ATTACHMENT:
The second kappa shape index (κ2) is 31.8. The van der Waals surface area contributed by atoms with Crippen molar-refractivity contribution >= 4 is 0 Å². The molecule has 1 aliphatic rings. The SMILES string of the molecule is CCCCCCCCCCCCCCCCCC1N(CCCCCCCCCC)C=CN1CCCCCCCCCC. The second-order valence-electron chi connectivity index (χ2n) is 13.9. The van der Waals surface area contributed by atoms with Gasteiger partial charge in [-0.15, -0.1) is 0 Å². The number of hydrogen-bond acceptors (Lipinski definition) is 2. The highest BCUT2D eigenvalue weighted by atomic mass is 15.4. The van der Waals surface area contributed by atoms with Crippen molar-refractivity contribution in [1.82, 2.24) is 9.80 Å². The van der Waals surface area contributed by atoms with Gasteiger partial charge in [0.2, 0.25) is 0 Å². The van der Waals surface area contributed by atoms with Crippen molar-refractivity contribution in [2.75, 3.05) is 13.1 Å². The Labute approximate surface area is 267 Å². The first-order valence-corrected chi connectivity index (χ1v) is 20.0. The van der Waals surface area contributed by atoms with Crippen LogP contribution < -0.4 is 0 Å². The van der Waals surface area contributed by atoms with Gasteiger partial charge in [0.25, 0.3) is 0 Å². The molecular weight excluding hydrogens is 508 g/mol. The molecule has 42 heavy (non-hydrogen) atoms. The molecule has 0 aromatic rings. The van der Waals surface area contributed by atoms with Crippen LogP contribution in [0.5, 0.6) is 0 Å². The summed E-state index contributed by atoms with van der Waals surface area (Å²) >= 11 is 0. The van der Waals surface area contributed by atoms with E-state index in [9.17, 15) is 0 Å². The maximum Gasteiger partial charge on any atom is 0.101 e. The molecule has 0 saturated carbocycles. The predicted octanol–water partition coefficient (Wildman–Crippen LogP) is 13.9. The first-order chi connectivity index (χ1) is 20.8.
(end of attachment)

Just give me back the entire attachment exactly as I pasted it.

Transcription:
The second kappa shape index (κ2) is 31.8. The van der Waals surface area contributed by atoms with Crippen molar-refractivity contribution >= 4 is 0 Å². The molecule has 1 aliphatic rings. The SMILES string of the molecule is CCCCCCCCCCCCCCCCCC1N(CCCCCCCCCC)C=CN1CCCCCCCCCC. The second-order valence-electron chi connectivity index (χ2n) is 13.9. The van der Waals surface area contributed by atoms with Gasteiger partial charge in [-0.15, -0.1) is 0 Å². The number of hydrogen-bond acceptors (Lipinski definition) is 2. The highest BCUT2D eigenvalue weighted by atomic mass is 15.4. The van der Waals surface area contributed by atoms with Crippen molar-refractivity contribution in [1.82, 2.24) is 9.80 Å². The van der Waals surface area contributed by atoms with Gasteiger partial charge in [0.2, 0.25) is 0 Å². The van der Waals surface area contributed by atoms with Crippen molar-refractivity contribution in [2.75, 3.05) is 13.1 Å². The Labute approximate surface area is 267 Å². The first-order valence-corrected chi connectivity index (χ1v) is 20.0. The van der Waals surface area contributed by atoms with Crippen LogP contribution < -0.4 is 0 Å². The van der Waals surface area contributed by atoms with Gasteiger partial charge in [0.25, 0.3) is 0 Å². The molecular weight excluding hydrogens is 508 g/mol. The molecule has 42 heavy (non-hydrogen) atoms. The molecule has 0 aromatic rings. The van der Waals surface area contributed by atoms with Crippen LogP contribution in [0.5, 0.6) is 0 Å². The summed E-state index contributed by atoms with van der Waals surface area (Å²) >= 11 is 0. The van der Waals surface area contributed by atoms with E-state index in [9.17, 15) is 0 Å². The maximum Gasteiger partial charge on any atom is 0.101 e. The molecule has 0 saturated carbocycles. The predicted octanol–water partition coefficient (Wildman–Crippen LogP) is 13.9. The first-order chi connectivity index (χ1) is 20.8.